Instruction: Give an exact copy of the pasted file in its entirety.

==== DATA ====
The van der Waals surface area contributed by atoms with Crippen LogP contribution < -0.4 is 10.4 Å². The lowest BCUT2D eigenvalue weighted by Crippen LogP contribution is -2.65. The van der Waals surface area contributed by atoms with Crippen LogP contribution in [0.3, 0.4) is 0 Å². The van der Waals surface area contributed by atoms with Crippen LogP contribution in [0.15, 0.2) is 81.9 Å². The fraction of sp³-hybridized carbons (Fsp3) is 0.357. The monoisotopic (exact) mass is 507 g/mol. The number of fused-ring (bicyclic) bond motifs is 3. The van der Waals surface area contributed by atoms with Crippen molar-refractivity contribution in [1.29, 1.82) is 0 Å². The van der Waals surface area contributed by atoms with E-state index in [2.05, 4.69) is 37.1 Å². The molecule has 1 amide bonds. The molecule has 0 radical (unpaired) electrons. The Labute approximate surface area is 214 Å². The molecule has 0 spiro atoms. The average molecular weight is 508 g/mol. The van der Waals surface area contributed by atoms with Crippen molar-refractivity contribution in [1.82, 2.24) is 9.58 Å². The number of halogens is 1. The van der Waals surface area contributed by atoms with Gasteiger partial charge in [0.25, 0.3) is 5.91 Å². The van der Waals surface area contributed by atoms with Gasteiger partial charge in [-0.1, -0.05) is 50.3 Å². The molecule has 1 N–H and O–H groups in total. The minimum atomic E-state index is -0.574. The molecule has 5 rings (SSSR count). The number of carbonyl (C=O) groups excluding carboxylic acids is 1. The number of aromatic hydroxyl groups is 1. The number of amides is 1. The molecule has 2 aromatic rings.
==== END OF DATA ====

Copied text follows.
The van der Waals surface area contributed by atoms with Crippen LogP contribution < -0.4 is 10.4 Å². The lowest BCUT2D eigenvalue weighted by Crippen LogP contribution is -2.65. The van der Waals surface area contributed by atoms with Crippen LogP contribution in [0.3, 0.4) is 0 Å². The van der Waals surface area contributed by atoms with Crippen LogP contribution in [0.15, 0.2) is 81.9 Å². The fraction of sp³-hybridized carbons (Fsp3) is 0.357. The monoisotopic (exact) mass is 507 g/mol. The number of fused-ring (bicyclic) bond motifs is 3. The van der Waals surface area contributed by atoms with Crippen molar-refractivity contribution in [1.29, 1.82) is 0 Å². The van der Waals surface area contributed by atoms with E-state index in [2.05, 4.69) is 37.1 Å². The molecule has 1 amide bonds. The molecule has 0 radical (unpaired) electrons. The Labute approximate surface area is 214 Å². The molecule has 0 spiro atoms. The average molecular weight is 508 g/mol. The van der Waals surface area contributed by atoms with Crippen molar-refractivity contribution in [1.82, 2.24) is 9.58 Å². The number of halogens is 1. The van der Waals surface area contributed by atoms with Gasteiger partial charge in [0.25, 0.3) is 5.91 Å². The van der Waals surface area contributed by atoms with Gasteiger partial charge in [-0.1, -0.05) is 50.3 Å². The molecule has 1 N–H and O–H groups in total. The minimum atomic E-state index is -0.574. The molecule has 5 rings (SSSR count). The number of carbonyl (C=O) groups excluding carboxylic acids is 1. The number of aromatic hydroxyl groups is 1. The number of amides is 1. The molecule has 2 aromatic rings.